Rob and I are finally back and rested (mostly) from The House Between 3.0, and ready to plow headlong into this summer’s exciting batch of Fantasmos. Our big Blade Runner extravaganza is just a few short weeks away, and we hope to have confirmation of a special guest soon! And then comes what could be the ultimate Fantasmo in July . . .
But in the meantime, plenty to talk about. During my recuperation from shooting THB I’ve had a chance to catch up on movie watching, and have been fortunate to unearth a few gems. The first one was a Korean horror film from 2004 called R-Point. The creepy cover art for the film had drawn my eye on several occasions, but I had passed largely due to an overload of Asian horror in recent years. While I enjoyed The Ring and a few others, most films from this category have struck me as undistinguished retreads of what came before. I guess it’s a similar phenomenon to the sort of thing we experience in the U.S. Find a successful formula and milk it for all it’s worth (e.g. the slasher genre). And don’t even get me started on the American remakes of the J-horror retreads! Good grief! So it was with some trepidation that I approached R-Point, but I’m happy to report it’s a mostly original winner.
Right out of the gate R-Point does something I love by deftly splicing together two popular genres: war and horror. For me this is always an intriguing premise, as you essentially have a film of one type (war/military) that progresses along its familiar path, only to be sidelined into unfamiliar territory . . . the Reese’s Peanut Butter Cup of genre films if you will. Theoretically if you enjoy both scenarios, you’ll have the best of all possible worlds. It doesn’t always work (e.g. The Supernaturals), but when it does (e.g. Aliens) it can be pretty amazing. R-Point succeeds on both fronts, and its setup immediately recalls films such as the original Alien and Event Horizon. Set during the Vietnam War, a South Korean army base begins receiving radio communications from a patrol team that has been missing for six months. The transmission is requesting a rescue team be sent to get them out, but the message is garbled and the voice is distant and a tad unsettling. A burned out squad leader (think Martin Sheen in Apocalypse Now) is tapped to lead a group of volunteers into the region (known as R-Point) where the team went missing, to bring back any survivors. Needless to say, things don’t go at all as planned.
After the initial business with the transmission, the film goes through the entertaining paces of establishing the personalities of the team as they progress toward R-Point. For whatever reason this is something I always enjoy in war films from the The Dirty Dozen to Full Metal Jacket, as you tend to get a potpourri of colorful characters. R-Point is no exception to this rule, as every soldier is given an identity and in many cases a particular detail that provides motivation (e.g. one soldier wants to get home in order to take his family to the National Zoo). Most importantly, the film does a fantastic job with pacing. The initial “getting to know the characters” period moves along at a good clip, and they reach R-Point before the intro overstays its welcome. There’s of course a little bit of an ominous overtone indicating that things are a little off, but generally it is takes a backseat to the war film dynamic.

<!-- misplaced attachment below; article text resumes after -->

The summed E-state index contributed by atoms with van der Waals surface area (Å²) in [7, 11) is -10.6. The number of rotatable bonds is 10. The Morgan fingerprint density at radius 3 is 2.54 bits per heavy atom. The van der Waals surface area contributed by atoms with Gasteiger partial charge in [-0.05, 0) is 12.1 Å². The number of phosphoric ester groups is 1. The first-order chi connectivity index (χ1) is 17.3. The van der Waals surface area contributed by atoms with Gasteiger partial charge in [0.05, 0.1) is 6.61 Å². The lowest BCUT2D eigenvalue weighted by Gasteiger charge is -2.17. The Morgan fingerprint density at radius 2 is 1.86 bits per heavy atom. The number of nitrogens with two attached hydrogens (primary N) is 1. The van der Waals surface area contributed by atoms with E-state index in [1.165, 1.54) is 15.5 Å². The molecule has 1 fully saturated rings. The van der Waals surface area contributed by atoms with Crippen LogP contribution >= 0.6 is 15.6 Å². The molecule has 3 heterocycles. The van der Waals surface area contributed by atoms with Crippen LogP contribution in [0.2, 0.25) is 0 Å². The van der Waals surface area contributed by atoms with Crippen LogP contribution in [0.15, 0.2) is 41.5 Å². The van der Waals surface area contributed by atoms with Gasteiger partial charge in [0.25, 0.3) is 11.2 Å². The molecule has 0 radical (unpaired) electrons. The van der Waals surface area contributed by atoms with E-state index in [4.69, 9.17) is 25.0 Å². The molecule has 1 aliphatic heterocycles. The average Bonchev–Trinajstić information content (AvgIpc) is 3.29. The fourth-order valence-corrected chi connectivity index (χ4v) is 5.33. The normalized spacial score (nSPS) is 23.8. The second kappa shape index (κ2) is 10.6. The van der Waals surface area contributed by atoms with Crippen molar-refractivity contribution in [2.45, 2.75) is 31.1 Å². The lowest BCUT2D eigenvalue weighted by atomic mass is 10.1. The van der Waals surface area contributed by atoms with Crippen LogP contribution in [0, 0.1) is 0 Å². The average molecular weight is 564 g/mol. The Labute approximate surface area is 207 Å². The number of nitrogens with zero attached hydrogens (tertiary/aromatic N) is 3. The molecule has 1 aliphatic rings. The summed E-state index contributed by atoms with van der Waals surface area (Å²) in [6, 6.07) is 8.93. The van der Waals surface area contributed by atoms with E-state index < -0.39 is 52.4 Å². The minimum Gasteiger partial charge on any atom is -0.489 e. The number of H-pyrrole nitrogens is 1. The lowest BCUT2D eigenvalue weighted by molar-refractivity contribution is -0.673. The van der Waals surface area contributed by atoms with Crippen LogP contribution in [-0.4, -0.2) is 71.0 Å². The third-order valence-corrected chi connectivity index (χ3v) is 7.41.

Once the team reaches R-Point, the transition from war film to ghost story is accomplished with admirable grace. Upon entering the jungle the team finds itself in a firefight that would be right at home in Platoon. This thrusts the viewer into a horror of war type scenario, while also setting a trap for the team. The sequence also establishes a female innocent who comes to play an important role throughout the film. The scene works very well, but the introduction of the girl is the closest R-Point comes to a misstep. The ghostly young lady cliché is rather tired (was even by 2004), but thankfully it isn’t overused. Following the battle the team comes to a marker which essentially states that anyone with blood on their hands will never return from R-Point. Naturally this warning goes unheeded and the group proceeds to make camp, much to the detriment of their future prospects for survival. After a tense but mostly uneventful night, the group discovers what is perhaps the creepiest abandoned hospital in the history of cinema in a wide open field. Thinking indoor accommodations to be preferable, they unwisely make this the base of operations from which to conduct their search. And then the ghostly goings on begin in earnest.